No social theory has been received with such daring response and revile than Freudian revolutionizing theory of psychoanalysis, which has earned an eyebrow raising reaction from modern day medical health professionals and practitioners. Never mind, what the neuroscientists, physicists or the biologists have to say about mental illness, Freudian psychoanalytic therapy has indeed offered a groundbreaking feat in the realms of psychiatry and mental health. This therapy, a verbal one, primarily bets on interaction, between the therapist and the patient and hence the coinage of the phrase ‘talking therapy’ or ‘talking cure’. The main goal of the therapy is to improve the patient’s quality of life and relationships.
Psychoanalysis therapy basically aims to find association between the unconscious constituents of patients' mental processes, by tracing out associations between the mind and the mental process, all so in a systematic way. The fundamental concern of this therapy is to discern the unconscious patterns of life as they get exposed through the analysand's (the patient's) free associations. The primary goal of a psychoanalyst is to liberate the analysand’s mind from unexamined or unconscious barriers of transference and resistance and help patient gain confidence through greater trust of the self. The therapy helps patient overcome their fear of death and maintain several seemingly uncongenial relationships. To know more on psychoanalytic therapy, read on.
How It Works
Psychoanalysts have found this psychoanalytic therapy to be extremely beneficial for dealing with neurosis and personality disorders. It is found to be the most rewarding for treating deep-rooted problems of intimacy and relationship and for those problems in which established patterns of life are tricky. A psychoanalytic therapy covers three to five meetings a week and requires the amount of time for natural or normal maturational change (three to seven years).
Techniques Of Psychoanalytic Therapy
The primary technique of psychoanalysis is the transference and resistance analysis of free association. In this setting, the analyst creates a comfortable setting for his patient and motivates the patient to say whatever that comes to his mind - dreams, hopes, aspirations, fantasies, reminiscences, anything. The analyst passively sits through the session intently listening and noting, making comments only if called for. The analyst maintains an attitude of emphatic neutrality all through the session, maintaining a non-judgmental stance, without appearing seemingly unconcerned. The analysand is motivated to speak honestly about anything that comes to his awareness, while the analysts sits through carefully considering the pattern and inhibition that appears during the session.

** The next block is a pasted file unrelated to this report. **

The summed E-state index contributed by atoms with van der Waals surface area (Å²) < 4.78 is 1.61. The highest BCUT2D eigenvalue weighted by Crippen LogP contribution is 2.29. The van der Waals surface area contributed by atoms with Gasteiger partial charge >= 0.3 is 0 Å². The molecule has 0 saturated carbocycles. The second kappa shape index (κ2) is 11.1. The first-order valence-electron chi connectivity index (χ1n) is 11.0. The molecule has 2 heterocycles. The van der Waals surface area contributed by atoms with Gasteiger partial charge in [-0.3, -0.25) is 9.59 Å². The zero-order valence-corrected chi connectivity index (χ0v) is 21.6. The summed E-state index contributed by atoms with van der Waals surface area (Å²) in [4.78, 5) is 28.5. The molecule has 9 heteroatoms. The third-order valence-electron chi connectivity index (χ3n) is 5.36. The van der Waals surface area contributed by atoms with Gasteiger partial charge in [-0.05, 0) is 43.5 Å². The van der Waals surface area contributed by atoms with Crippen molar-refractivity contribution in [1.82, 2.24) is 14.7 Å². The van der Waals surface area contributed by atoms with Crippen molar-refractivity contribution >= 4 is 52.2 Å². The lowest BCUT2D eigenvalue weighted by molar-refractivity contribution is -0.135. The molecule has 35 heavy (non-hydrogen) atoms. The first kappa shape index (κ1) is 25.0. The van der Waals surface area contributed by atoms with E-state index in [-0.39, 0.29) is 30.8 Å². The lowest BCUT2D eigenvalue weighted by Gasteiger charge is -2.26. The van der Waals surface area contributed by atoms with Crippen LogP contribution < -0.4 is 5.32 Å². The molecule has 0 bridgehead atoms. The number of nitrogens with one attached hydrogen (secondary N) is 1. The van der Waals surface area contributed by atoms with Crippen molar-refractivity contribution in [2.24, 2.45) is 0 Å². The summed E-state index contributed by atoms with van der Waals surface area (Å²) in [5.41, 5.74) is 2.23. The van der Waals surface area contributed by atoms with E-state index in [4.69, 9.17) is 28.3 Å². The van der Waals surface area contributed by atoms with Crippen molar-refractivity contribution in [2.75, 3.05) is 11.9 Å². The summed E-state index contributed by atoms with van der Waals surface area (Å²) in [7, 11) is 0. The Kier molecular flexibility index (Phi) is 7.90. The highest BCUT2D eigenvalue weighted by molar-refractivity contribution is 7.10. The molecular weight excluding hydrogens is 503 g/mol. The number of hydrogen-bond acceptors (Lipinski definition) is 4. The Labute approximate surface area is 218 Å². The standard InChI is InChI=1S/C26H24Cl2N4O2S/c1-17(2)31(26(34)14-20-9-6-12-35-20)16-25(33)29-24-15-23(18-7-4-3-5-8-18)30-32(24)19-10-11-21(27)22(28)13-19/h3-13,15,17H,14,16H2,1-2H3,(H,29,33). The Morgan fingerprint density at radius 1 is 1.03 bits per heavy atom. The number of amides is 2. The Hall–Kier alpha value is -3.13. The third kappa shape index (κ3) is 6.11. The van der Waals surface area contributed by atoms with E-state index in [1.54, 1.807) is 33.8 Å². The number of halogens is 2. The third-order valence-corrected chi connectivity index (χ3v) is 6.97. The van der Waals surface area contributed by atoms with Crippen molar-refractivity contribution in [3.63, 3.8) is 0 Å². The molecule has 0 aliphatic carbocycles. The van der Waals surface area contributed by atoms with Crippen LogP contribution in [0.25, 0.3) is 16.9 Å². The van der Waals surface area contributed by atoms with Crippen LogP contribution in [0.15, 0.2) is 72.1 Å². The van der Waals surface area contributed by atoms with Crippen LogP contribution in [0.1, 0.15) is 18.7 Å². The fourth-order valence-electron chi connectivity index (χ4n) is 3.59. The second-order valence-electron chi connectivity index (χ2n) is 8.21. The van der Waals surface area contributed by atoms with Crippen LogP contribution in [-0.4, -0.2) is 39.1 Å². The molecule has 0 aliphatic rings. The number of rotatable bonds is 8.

Insight-Oriented Vs Supportive
Psychoanalytic therapy uses more insight-oriented techniques with healthier patients and a more supportive technique with disturbed patients. In insight-oriented technique, the analyst makes a comment that entails one or more cluster of unconscious wishes, anxieties and defenses. On the other hand, in a supportive technique, an analyst tries to bring down the anxiety levels of the patient by assuring that they are safe and there is no need to worry. Analysts however prefer to go with insight-oriented interventions more than any other technique, as they believe that such interventions are usually less judgmental than others.
Recent psychoanalytic works have been committed to exploring the use of psychoanalytic principles and techniques with other psychotherapeutic techniques such as those of cognitive behavior therapy. Research on the efficaciousness of psychoanalysis and psychoanalytic psychotherapy has also become prominent among psychoanalytic researchers.